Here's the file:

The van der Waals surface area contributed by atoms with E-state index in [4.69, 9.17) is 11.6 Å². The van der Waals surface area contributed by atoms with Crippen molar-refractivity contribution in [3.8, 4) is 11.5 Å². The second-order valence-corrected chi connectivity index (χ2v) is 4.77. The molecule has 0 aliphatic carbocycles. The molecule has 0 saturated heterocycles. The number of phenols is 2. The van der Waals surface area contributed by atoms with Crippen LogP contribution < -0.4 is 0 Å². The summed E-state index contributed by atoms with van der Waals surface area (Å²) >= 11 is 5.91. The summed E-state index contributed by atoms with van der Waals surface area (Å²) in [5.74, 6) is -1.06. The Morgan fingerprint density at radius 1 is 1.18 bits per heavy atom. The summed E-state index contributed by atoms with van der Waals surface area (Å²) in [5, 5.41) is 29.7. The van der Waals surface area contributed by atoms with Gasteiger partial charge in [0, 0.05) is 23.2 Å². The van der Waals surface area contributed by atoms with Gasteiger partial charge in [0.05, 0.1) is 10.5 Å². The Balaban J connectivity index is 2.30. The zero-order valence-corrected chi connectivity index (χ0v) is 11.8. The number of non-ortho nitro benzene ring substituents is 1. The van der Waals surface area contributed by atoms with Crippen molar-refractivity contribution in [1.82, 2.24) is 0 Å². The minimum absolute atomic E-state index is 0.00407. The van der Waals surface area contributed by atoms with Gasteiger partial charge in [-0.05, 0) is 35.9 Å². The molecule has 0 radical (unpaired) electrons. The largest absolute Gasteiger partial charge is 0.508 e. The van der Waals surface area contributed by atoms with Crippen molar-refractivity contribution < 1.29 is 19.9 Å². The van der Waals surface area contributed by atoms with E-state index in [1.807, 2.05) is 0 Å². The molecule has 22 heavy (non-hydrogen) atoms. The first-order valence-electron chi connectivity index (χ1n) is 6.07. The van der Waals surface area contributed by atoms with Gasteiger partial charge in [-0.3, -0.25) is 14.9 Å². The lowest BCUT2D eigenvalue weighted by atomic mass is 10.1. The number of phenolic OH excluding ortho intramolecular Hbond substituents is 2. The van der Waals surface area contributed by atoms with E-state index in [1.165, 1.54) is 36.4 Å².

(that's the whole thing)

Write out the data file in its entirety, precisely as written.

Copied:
The van der Waals surface area contributed by atoms with E-state index in [4.69, 9.17) is 11.6 Å². The van der Waals surface area contributed by atoms with Crippen molar-refractivity contribution in [3.8, 4) is 11.5 Å². The second-order valence-corrected chi connectivity index (χ2v) is 4.77. The molecule has 0 aliphatic carbocycles. The molecule has 0 saturated heterocycles. The number of phenols is 2. The van der Waals surface area contributed by atoms with Crippen LogP contribution < -0.4 is 0 Å². The summed E-state index contributed by atoms with van der Waals surface area (Å²) >= 11 is 5.91. The summed E-state index contributed by atoms with van der Waals surface area (Å²) in [5.74, 6) is -1.06. The Morgan fingerprint density at radius 1 is 1.18 bits per heavy atom. The summed E-state index contributed by atoms with van der Waals surface area (Å²) in [5, 5.41) is 29.7. The van der Waals surface area contributed by atoms with Gasteiger partial charge in [0, 0.05) is 23.2 Å². The van der Waals surface area contributed by atoms with Gasteiger partial charge in [0.05, 0.1) is 10.5 Å². The Balaban J connectivity index is 2.30. The zero-order valence-corrected chi connectivity index (χ0v) is 11.8. The number of non-ortho nitro benzene ring substituents is 1. The van der Waals surface area contributed by atoms with Crippen molar-refractivity contribution in [1.82, 2.24) is 0 Å². The minimum absolute atomic E-state index is 0.00407. The van der Waals surface area contributed by atoms with Gasteiger partial charge in [-0.05, 0) is 35.9 Å². The molecule has 0 radical (unpaired) electrons. The largest absolute Gasteiger partial charge is 0.508 e. The van der Waals surface area contributed by atoms with Crippen molar-refractivity contribution < 1.29 is 19.9 Å². The van der Waals surface area contributed by atoms with E-state index in [1.807, 2.05) is 0 Å². The molecule has 22 heavy (non-hydrogen) atoms. The first-order valence-electron chi connectivity index (χ1n) is 6.07. The van der Waals surface area contributed by atoms with Gasteiger partial charge in [-0.3, -0.25) is 14.9 Å². The lowest BCUT2D eigenvalue weighted by atomic mass is 10.1. The number of phenolic OH excluding ortho intramolecular Hbond substituents is 2. The van der Waals surface area contributed by atoms with E-state index in [1.165, 1.54) is 36.4 Å².